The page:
For many years, Naval Academy graduates who wanted to sail in submarines had to endure an interview with Adm. Hyman Rickover, the arbitrary, irascible father of the nuclear Navy. Rickover liked to torment his would-be charges with trick questions. Demanding total devotion to the job, Rickover once told an applicant to phone his fiancee, right there, and call off the wedding. When the man gulped and picked up the phone, Rickover snarled that he would never take a "spineless a--hole" into his program and terminated the interview. Yet if Scott Waddle, Annapolis class of '81, was intimidated when he entered the admiral's austere office for his turn, he didn't show it. After a few questions about chemistry, Rickover noted that as a cheerleader for the Academy football team, Midshipman Waddle should do something to demonstrate his enthusiasm for the submarine service. Waddle jumped up and, at full volume, began to perform an acrobatic cheer. Admiring Waddle's panache, Rickover signed him...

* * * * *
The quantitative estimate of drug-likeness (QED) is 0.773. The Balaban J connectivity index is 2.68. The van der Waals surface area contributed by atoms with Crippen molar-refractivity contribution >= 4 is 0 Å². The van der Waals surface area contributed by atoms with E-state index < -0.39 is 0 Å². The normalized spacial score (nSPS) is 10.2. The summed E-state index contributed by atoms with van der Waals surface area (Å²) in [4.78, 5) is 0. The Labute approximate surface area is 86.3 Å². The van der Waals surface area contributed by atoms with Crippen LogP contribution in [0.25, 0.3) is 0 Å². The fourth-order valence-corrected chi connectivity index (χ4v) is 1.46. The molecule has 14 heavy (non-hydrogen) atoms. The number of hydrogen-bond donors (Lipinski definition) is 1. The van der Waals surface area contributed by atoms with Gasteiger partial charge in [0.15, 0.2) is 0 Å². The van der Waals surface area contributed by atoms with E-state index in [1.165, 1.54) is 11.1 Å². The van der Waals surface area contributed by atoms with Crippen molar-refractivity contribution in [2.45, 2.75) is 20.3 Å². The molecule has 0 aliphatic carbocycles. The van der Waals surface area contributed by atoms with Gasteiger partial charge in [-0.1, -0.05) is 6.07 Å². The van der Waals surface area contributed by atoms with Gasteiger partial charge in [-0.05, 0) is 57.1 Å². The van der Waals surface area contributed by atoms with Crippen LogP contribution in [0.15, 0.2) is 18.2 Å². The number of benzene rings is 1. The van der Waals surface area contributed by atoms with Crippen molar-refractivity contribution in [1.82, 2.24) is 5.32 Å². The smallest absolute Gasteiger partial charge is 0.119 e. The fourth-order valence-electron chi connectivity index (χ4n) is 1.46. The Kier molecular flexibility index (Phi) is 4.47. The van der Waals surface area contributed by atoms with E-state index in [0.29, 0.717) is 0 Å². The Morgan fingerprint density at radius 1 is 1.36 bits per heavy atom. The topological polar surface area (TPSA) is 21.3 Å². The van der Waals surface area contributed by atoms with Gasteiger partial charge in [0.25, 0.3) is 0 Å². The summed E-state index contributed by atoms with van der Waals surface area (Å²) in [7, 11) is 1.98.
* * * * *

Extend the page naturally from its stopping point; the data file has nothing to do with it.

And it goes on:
• Desperate Hours

    Deborah Courtney wanted to sail on a warship after she graduated from the U.S. Naval Academy in 1990. It took a while: Courtney had to bide her time as an admiral's aide until the rules barring women from combat duty were changed in 1994. Finally given the duty she longed for, she was steadily promoted and became the chief engineering officer aboard the USS Cole, an Arleigh Burke-class destroyer. Her baptism by fire began when she was blown out of her chair in her stateroom by a terrorist bomb on the morning of Oct. 12, 2000, as the ship refueled in the port of Aden, Yemen. ...
  • Prayers To Save A Spy's Soul